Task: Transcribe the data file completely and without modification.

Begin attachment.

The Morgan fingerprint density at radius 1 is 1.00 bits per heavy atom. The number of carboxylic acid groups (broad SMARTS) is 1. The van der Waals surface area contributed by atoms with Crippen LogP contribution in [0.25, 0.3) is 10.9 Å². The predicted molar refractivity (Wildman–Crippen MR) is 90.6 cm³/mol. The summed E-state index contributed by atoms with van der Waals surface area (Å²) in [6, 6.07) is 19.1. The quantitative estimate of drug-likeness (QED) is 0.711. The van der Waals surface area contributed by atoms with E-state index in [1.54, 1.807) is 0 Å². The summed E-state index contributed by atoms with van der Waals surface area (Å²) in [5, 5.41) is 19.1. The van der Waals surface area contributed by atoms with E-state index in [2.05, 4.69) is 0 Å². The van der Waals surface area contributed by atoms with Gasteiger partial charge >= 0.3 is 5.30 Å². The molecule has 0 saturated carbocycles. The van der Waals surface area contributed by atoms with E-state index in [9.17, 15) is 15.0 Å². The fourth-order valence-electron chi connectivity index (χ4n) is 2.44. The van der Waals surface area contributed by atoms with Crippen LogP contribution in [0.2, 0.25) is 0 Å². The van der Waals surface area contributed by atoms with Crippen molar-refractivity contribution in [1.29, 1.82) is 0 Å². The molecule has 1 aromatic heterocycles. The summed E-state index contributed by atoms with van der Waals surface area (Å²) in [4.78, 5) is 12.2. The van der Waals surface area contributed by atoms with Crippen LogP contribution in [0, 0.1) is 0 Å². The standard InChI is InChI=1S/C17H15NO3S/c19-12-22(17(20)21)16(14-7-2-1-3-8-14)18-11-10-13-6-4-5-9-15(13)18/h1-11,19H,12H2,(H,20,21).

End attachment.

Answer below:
The Morgan fingerprint density at radius 1 is 1.00 bits per heavy atom. The number of carboxylic acid groups (broad SMARTS) is 1. The van der Waals surface area contributed by atoms with Crippen LogP contribution in [0.25, 0.3) is 10.9 Å². The predicted molar refractivity (Wildman–Crippen MR) is 90.6 cm³/mol. The summed E-state index contributed by atoms with van der Waals surface area (Å²) in [6, 6.07) is 19.1. The quantitative estimate of drug-likeness (QED) is 0.711. The van der Waals surface area contributed by atoms with E-state index in [1.54, 1.807) is 0 Å². The summed E-state index contributed by atoms with van der Waals surface area (Å²) in [5, 5.41) is 19.1. The van der Waals surface area contributed by atoms with E-state index in [2.05, 4.69) is 0 Å². The van der Waals surface area contributed by atoms with Gasteiger partial charge >= 0.3 is 5.30 Å². The molecule has 0 saturated carbocycles. The van der Waals surface area contributed by atoms with E-state index in [9.17, 15) is 15.0 Å². The fourth-order valence-electron chi connectivity index (χ4n) is 2.44. The van der Waals surface area contributed by atoms with Crippen LogP contribution in [0.2, 0.25) is 0 Å². The van der Waals surface area contributed by atoms with Crippen molar-refractivity contribution in [1.29, 1.82) is 0 Å². The molecule has 1 aromatic heterocycles. The summed E-state index contributed by atoms with van der Waals surface area (Å²) in [4.78, 5) is 12.2. The van der Waals surface area contributed by atoms with Crippen LogP contribution in [0, 0.1) is 0 Å². The standard InChI is InChI=1S/C17H15NO3S/c19-12-22(17(20)21)16(14-7-2-1-3-8-14)18-11-10-13-6-4-5-9-15(13)18/h1-11,19H,12H2,(H,20,21).